Tag Archives: The Life of John Taylor

New Release: “Sinners and Saints,” an outside look at 1882 Utah

Phil Robinson’s Sinners and Saints: A Tour Across the States, and Round Them, with Three Months among the Mormons is now available on Project Gutenberg. Robinson, a travel correspondent, spent time in Utah in 1882 and later published his impressions, including an account of a General Conference; comments on communities including Salt Lake City, Logan, Provo, and Orderville; and discussions of Indian relations, polygamy, and even “their sobriety (to my great inconvenience).”

This book was brought to my attention by B. H. Roberts, who quotes it in The Life of John Taylor and comments that  “Mr. Robinson is one of the few writers who have endeavored to tell the truth about the Mormons.” Much of the literature on the Mormon pre-statehood Utah experience, whether “for” or “against” the Church, is polemical. As a more-or-less disinterested observer, accepted as honest by a Mormon authority while being published by and for the world at large, Robinson provides a primary source from an uncommon perspective. Hopefully readers will find it valuable.

As always, thanks to all those who proofread and made this work available!

Excerpt: John Taylor on socialism and French philosophy

The Icarians, a French socialist group, established a commune in Nauvoo after the departure of the saints. On his mission to France, John Taylor discussed the gospel with one of their leaders and took a rather dim view of both socialism and French philosophy in general. B. H. Roberts, in The Life of John Taylor (which we recently released on Project Gutenberg), writes the following:

Shortly after the discussion Elder Taylor left Boulogne for Paris, where he began studying the French language, and teaching the gospel. Among the interesting people whom he met there was M. Krolokoski, a disciple of M. Fourier, the distinguished French socialist. M. Krolokoski was a gentleman of some standing, being the editor of a paper published in Paris in support of Fourier’s views. Another thing which makes the visit of this gentleman to Elder Taylor interesting is the fact that it was the society to which he belonged that sent M. Cabet to Nauvoo with the French Icarians, to establish a community on Fourier’s principles. At his request Elder Taylor explained to him the leading principles of the gospel. At the conclusion of that explanation the following conversation occurred:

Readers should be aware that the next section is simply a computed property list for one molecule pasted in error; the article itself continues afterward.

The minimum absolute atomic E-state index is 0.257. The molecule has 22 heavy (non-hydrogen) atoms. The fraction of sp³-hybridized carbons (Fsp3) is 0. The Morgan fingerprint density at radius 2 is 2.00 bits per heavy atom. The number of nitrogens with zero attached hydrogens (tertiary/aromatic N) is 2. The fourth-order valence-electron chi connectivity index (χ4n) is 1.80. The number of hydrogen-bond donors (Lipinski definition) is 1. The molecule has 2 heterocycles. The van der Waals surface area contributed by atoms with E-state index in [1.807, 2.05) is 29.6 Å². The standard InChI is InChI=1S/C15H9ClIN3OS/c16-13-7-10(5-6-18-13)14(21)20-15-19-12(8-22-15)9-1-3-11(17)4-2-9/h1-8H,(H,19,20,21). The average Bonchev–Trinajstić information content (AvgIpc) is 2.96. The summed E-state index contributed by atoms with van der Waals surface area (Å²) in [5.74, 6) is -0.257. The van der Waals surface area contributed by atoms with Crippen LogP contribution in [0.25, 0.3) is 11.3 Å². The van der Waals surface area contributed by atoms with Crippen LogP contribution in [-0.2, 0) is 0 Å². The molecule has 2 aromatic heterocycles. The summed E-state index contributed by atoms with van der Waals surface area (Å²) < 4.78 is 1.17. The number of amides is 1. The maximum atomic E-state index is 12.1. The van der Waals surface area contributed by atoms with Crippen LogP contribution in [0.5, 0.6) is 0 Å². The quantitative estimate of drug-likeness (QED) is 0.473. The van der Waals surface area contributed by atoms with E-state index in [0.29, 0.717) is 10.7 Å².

M. Krolokoski.—”Mr. Taylor, do you propose no other plan to ameliorate the condition of mankind than that of baptism for the remission of sins?”

Elder Taylor.—”This is all I propose about the matter.”

M. Krolokoski.—”Well, I wish you every success; but I am afraid you will not succeed.”

Elder Taylor.—”Monsieur Krolokoski, you sent Monsieur Cabet to Nauvoo, some time ago. He was considered your leader—the most talented man you had. He went to Nauvoo shortly after we had deserted it. Houses and lands could be obtained at a mere nominal sum. Rich farms were deserted, and thousands of us had left our houses and furniture in them, and almost everything calculated to promote the happiness of man was there. Never could a person go to a place under more happy circumstances. Besides all the advantages of having everything made ready to his hand, M. Cabet had a select company of colonists. He and his company went to Nauvoo—what is the result? I read in all your reports from there—published in your own paper here, in Paris, a continued cry for help. The cry is money, money! We want money to help us carry out our designs. While your colony in Nauvoo with all the advantages of our deserted fields and homes—that they had only to move into—have been dragging out a miserable existence, the Latter-day Saints, though stripped of their all and banished from civilized society into the valleys of the Rocky Mountains, to seek that protection among savages—among the peau rouges as you call our Indians—which Christian civilization denied us—there our people have built houses, enclosed lands, cultivated gardens, built school-houses, and have organized a government and are prospering in all the blessings of civilized life. Not only this, but they have sent thousands and thousands of dollars over to Europe to assist the suffering poor to go to America, where they might find an asylum.